To me, they appeared like an extremely simplistic piece of jewellery - no jazzy colours and not one piece of wire anywhere (OH NO!) but she had indicated that she wasn't too keen on wire. However, when I photographed them on my mannequin, I fell in love with the simple sophistication of both pieces - and 'Ebony and Ivory' came out tops. Of course, the 'ebony' is actually garnet - but hey, I took a few liberties with the old artistic licence.
Having said that, I think I like both of them - they are light, pretty, and quite sophisticated. And then came the body blow - she decided on The Black and Cream Beauty - and wanted long earrings to match - and perhaps I would like to use the rectangular tiles matching the necklace?? - OMG! now what?? - no way was I going to say no, and many hours and a few miles of wire later, ( and the emergency course in Engineering) I managed to assemble a pair of earrings to match.
The problem was that the tiles are pierced vertically on two sides to allow them to be strung into bracelets - to get them to hang, and move, as all good chandelier earrings should, was always going to be difficult. But..... I did it, I did it, by jove, I got it.... and I could have danced all night.....
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Well, OK, lets just say I was very pleased - no need to go overboard, for cryin' out loud!
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The way they were meant to be!
I wonder if I could do it again, if I had to??
I was also commissioned to remake Bewitched - and I called this one Bewitched Again. I try to send my customers a little gift, as a thank you, and a little pair of earrings with a couple of left over beads seemed to be perfect for that purpose.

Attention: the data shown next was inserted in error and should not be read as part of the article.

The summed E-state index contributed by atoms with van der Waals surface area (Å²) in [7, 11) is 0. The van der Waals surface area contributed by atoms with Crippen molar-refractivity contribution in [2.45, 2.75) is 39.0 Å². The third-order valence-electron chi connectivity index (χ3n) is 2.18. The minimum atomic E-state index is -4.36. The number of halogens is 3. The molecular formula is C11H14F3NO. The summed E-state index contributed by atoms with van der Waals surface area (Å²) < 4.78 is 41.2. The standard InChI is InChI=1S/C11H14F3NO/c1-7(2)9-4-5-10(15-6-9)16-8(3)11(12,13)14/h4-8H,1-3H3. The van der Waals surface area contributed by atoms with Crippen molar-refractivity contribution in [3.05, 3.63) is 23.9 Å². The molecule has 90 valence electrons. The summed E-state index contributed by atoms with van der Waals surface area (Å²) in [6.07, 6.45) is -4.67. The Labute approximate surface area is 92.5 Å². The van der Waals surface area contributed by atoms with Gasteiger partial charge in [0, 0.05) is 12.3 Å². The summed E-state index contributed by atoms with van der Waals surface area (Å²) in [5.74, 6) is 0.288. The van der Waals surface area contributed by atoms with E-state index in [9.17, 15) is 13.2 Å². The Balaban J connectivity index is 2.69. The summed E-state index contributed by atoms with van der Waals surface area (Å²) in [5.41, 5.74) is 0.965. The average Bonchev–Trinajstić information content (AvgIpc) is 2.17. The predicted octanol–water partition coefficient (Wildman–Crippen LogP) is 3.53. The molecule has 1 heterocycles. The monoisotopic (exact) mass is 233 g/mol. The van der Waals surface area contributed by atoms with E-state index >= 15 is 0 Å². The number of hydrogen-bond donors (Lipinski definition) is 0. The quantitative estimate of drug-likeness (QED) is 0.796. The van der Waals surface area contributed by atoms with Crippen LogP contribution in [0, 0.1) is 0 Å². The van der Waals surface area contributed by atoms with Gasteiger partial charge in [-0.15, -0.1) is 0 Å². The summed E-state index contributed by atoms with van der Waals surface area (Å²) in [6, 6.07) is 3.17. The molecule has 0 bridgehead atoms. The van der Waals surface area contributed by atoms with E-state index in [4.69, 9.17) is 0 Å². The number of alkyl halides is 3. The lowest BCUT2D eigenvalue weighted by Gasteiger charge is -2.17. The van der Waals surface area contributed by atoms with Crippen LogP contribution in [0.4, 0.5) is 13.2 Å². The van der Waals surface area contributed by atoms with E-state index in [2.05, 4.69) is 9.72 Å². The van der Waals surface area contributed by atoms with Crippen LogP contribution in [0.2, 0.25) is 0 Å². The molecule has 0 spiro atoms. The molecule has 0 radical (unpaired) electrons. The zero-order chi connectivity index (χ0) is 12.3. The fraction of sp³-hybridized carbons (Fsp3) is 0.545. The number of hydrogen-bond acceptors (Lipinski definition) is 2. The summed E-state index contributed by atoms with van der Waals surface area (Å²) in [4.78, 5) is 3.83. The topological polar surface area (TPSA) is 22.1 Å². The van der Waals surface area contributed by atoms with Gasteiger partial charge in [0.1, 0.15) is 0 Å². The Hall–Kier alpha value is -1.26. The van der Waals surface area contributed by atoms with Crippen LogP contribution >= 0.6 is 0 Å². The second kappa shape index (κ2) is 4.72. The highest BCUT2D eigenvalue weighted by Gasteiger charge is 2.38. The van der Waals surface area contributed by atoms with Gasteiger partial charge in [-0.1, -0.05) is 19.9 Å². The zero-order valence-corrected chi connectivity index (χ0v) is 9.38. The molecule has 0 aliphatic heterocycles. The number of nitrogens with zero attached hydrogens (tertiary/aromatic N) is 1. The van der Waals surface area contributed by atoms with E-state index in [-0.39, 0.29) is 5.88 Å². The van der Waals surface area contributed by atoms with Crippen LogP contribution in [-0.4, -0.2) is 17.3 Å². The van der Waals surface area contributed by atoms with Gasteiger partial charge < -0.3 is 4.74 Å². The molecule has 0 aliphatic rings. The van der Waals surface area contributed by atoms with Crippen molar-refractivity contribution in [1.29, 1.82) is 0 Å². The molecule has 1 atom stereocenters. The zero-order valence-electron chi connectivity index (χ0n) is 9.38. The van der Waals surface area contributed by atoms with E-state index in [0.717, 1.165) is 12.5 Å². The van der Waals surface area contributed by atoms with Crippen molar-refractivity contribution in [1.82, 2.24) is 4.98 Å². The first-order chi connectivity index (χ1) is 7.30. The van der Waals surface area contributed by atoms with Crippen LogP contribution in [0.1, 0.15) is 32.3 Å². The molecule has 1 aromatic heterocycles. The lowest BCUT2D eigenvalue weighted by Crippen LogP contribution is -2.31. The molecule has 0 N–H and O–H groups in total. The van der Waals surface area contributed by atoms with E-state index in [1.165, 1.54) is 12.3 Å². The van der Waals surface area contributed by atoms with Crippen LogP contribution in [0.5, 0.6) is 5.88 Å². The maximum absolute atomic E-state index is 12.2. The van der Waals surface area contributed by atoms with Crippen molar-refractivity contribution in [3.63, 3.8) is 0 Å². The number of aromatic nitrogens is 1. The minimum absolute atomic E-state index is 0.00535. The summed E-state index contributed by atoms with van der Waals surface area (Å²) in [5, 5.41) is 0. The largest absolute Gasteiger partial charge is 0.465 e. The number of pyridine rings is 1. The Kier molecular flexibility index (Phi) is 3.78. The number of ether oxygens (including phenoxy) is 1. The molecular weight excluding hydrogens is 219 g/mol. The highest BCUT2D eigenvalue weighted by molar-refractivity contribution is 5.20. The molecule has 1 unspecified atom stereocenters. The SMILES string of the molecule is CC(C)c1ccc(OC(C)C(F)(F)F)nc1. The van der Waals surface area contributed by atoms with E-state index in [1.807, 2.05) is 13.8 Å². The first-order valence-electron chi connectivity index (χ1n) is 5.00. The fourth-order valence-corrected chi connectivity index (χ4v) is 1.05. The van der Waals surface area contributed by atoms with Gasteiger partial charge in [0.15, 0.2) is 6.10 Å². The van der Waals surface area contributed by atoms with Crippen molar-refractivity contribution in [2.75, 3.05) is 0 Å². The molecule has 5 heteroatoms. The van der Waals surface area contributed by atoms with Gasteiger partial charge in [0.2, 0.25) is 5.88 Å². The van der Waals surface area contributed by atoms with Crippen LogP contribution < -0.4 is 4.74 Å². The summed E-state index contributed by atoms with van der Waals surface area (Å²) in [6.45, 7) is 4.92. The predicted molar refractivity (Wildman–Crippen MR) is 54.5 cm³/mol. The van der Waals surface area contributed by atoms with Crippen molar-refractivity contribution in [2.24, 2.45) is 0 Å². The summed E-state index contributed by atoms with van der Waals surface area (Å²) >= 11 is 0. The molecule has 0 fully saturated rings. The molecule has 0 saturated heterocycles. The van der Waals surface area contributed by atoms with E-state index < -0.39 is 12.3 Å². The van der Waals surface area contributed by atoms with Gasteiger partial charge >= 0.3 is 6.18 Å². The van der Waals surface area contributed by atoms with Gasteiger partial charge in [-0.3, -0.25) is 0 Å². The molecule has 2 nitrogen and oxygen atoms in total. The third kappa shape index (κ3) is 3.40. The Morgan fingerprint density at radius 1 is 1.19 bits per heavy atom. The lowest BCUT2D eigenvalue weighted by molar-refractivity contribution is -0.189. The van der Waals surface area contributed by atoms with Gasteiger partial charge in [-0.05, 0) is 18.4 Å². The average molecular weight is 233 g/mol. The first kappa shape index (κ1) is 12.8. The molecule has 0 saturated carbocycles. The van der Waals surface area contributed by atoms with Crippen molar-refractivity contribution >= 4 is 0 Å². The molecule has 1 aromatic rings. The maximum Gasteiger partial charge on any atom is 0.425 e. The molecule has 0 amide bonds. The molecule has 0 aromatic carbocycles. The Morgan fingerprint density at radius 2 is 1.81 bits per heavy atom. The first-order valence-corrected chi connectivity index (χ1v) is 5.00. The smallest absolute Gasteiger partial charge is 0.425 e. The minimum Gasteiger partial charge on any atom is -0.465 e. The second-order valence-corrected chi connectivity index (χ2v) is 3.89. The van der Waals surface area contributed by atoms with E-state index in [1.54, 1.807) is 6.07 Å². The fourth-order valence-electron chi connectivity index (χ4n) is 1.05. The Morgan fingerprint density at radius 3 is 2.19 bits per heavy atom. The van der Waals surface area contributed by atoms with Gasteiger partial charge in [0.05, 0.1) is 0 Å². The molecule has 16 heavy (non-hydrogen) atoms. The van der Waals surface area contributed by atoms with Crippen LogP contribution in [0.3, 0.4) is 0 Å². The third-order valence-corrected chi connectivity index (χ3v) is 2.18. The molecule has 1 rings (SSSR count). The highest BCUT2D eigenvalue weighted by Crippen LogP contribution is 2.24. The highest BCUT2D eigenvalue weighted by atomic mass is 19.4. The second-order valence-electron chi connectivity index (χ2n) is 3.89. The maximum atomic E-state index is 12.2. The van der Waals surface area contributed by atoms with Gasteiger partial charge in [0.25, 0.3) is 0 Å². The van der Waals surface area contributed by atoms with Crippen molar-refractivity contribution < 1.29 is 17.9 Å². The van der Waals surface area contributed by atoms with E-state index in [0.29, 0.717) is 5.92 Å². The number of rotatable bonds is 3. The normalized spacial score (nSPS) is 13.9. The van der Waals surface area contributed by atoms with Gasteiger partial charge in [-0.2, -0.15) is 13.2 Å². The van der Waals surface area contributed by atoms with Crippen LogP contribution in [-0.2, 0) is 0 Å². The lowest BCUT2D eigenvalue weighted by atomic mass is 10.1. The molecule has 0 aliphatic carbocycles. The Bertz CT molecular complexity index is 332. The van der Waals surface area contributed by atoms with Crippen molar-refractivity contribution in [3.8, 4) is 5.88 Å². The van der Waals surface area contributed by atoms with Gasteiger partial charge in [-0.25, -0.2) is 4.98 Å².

Last week, I attended Polydays 2012, a gathering of people who have a common interest - polymer clay. It was organised in the village of Toddington, in the Cotswolds, by Alison Gallant, and I shared a cottage with five other ladies - my first time sharing a room with someone other than a man (!) in a long time, and the first time in a single bed since my nights on call as a junior doctor. This was the therapy I needed - 'keep busy, and do new things', I said to myself, ' and you will be OK' - and I was. There were three fabulous tutors, from backgrounds as diverse as Graphic Design, and Environmental Science - one of them had even run a restaurant for a while with her husband - poor guy was conscripted into cooking for 35 people each day - not that he showed a moment of stress! Here are some pictures taken by me and some of the others who were there. I learned a lot - and would like to go back next year - but first, to put what I learned into practice!
So peaceful outside, but........
Mokume Gane class
Posing for the camera
The infamous bracelet - I love it now!
Broadway High Street
A hum of noise inside the village hall - spot the pasta machines - 3-4 to a desk an Italian mamma would be proud of us
A hive of activity
My silkscreen tile
The guillotine - to slice really fine shavings of veneer
The gang from Carlton Cottage